Celebrating the Black role models of Mathematics

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Since 1987, the month of October has been marked in the UK to celebrate the contributions and achievements of Black Britons. This also provides the opportunity to reflect on Black history, looking back on the pain of slavery and looking forward to the hope of total liberation. In the year 2020, Prof. Nira Chamberlain – “the first Black mathematician to join the exclusive list of distinguished living British mathematicians who feature in the biographical reference book Who’s Who” initiated the idea of the Black Heroes of Mathematics conference. The vision of this conference is to celebrate the inspirational contributions of Black role models to the field of mathematics and mathematics education, where there is a balance of technical talks blending with career talks giving some details of invited speakers' academic journeys.

This year, I was privileged to be one of the invited speakers to the 3rd annual Black Heroes of Mathematics Conference 2022. This event was held in a hybrid version between 05 – 06 October hosted by the International Centre of Mathematical Sciences (ICMS) lecture theatre, which enabled participants across the globe to join the conference from the comfort of their homes. However, I opted to join the conference in person. So, I travelled from Bath to Edinburgh to give my prepared talk which also allowed me to meet other speakers and organisers in flesh. Plus, I was able to explore the beautiful city of Edinburgh and the lovely Bayes centre building where ICMS is located.

Tosin Babasola at the BHoM conference 2022.

On the opening day of the conference, I was the third speaker of the day where I shared my nonlinear academic journey from birth in my home country - Nigeria - to the process of obtaining four master's degrees in different countries with distinct awarding bodies. I shed more light on my journey starting from the University of Ilorin, Nigeria where I completed my BSc and first MSc before attending African Institute for Mathematical Sciences (AIMS), South Africa for my Second MSc and Pan African University, Institute for Basic Sciences, Technology and Innovation (PAUSTI), Kenya for the third. After this I joined SAMBa as part of the Integrated PhD programme, where I was awarded an MRes before commencing my PhD research. Then I discussed my PhD research and some interesting results on the role of mathematics in understanding the growth of cocoa crops with respect to climate change. A full video of my talk can be found here.

Tosin Babasola talking about the mathematics of cocoa growth.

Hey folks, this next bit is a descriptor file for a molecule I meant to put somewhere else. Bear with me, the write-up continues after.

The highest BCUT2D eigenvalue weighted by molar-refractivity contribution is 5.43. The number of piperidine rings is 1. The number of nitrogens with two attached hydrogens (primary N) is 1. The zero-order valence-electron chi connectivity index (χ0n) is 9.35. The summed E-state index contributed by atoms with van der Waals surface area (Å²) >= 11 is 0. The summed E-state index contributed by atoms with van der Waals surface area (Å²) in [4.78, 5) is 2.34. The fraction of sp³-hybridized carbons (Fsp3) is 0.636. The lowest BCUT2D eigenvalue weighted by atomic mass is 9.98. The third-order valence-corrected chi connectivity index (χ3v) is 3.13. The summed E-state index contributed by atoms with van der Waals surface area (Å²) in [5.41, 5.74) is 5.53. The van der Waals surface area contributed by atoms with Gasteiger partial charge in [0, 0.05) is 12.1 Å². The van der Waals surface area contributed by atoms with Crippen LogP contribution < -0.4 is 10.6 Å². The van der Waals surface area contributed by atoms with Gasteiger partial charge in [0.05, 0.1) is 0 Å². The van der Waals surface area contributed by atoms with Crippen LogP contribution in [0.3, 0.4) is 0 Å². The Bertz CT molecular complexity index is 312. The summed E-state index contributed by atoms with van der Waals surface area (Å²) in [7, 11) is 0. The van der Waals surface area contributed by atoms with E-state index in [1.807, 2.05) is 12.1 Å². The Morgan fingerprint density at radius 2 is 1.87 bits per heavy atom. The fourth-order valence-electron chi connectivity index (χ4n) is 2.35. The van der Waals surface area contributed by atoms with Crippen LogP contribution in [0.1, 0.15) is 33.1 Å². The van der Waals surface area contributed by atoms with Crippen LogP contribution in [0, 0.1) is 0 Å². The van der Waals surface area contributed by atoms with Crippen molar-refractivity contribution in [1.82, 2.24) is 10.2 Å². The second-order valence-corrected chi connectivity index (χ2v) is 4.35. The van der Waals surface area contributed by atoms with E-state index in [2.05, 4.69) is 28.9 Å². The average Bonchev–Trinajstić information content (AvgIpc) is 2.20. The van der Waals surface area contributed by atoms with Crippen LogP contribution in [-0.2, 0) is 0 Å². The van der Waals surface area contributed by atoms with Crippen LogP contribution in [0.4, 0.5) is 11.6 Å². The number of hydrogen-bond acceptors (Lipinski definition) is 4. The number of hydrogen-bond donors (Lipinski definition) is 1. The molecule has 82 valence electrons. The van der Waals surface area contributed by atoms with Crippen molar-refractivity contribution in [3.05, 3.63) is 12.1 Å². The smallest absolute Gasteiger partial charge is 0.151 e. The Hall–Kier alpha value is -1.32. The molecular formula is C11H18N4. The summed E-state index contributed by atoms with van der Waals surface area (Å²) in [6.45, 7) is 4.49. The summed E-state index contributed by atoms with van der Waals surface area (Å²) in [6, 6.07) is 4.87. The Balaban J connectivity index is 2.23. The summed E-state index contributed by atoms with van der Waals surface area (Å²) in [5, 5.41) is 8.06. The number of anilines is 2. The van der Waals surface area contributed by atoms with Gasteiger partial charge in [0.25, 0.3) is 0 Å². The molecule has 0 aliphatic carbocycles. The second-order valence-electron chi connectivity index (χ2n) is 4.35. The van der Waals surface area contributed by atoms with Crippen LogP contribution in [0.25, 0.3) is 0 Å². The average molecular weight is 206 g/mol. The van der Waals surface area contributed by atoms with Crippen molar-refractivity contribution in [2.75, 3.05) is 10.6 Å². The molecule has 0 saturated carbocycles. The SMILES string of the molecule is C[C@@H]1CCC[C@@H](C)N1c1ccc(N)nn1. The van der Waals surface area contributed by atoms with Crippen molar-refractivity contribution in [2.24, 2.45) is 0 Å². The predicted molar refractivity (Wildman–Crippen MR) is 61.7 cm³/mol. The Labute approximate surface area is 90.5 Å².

The first day of the conference concluded after the panel discussions which shed further light on the decolonisation of the school curriculum and how racism could be tackled within our society. After this, the in-person participants converged for the conference dinner and then individuals headed off to their respective accommodations.

BHoM conference 2022 organisers with the in-person panellists.

Day two started with a welcome speech followed by an excellent talk on “the need for Black role models and representation in mathematics”. Thereafter, more technical talks followed with scientific interactions. In general, the conference is both exciting and inspirational and provides an ideal platform for Black mathematicians, students, and early careers to meet, network and connect which could further lead to future collaboration and mentorships opportunities. I am already looking forward to next year's edition and I can’t wait to witness all the amazing packages it has in store. A big thank you to the organising committees and the sponsors of the remarkable event. Also, a special thanks to Prof Nira Chamberlain and my PhD supervisor, Prof Chris Budd for their continuing support and guidance, indeed the role of a mentor cannot be over-emphasised.

Tosin Babasola acknowledging the impact of role model.

Finally, I would like to end this post by imploring all mathematicians/mathematics educators to always endeavour to give mathematics a positive outlook and remember:

Maths is fun

Maths is for everyone and everyone can do maths

Maths is not strictly for the "so-called" genius

Maths is not difficult, it only requires frequent practising

With maths skills, you have excellent career prospects ahead

Never let anyone to portray maths to you in a way that suggests it’s only for the chosen ones.

Posted in: conference


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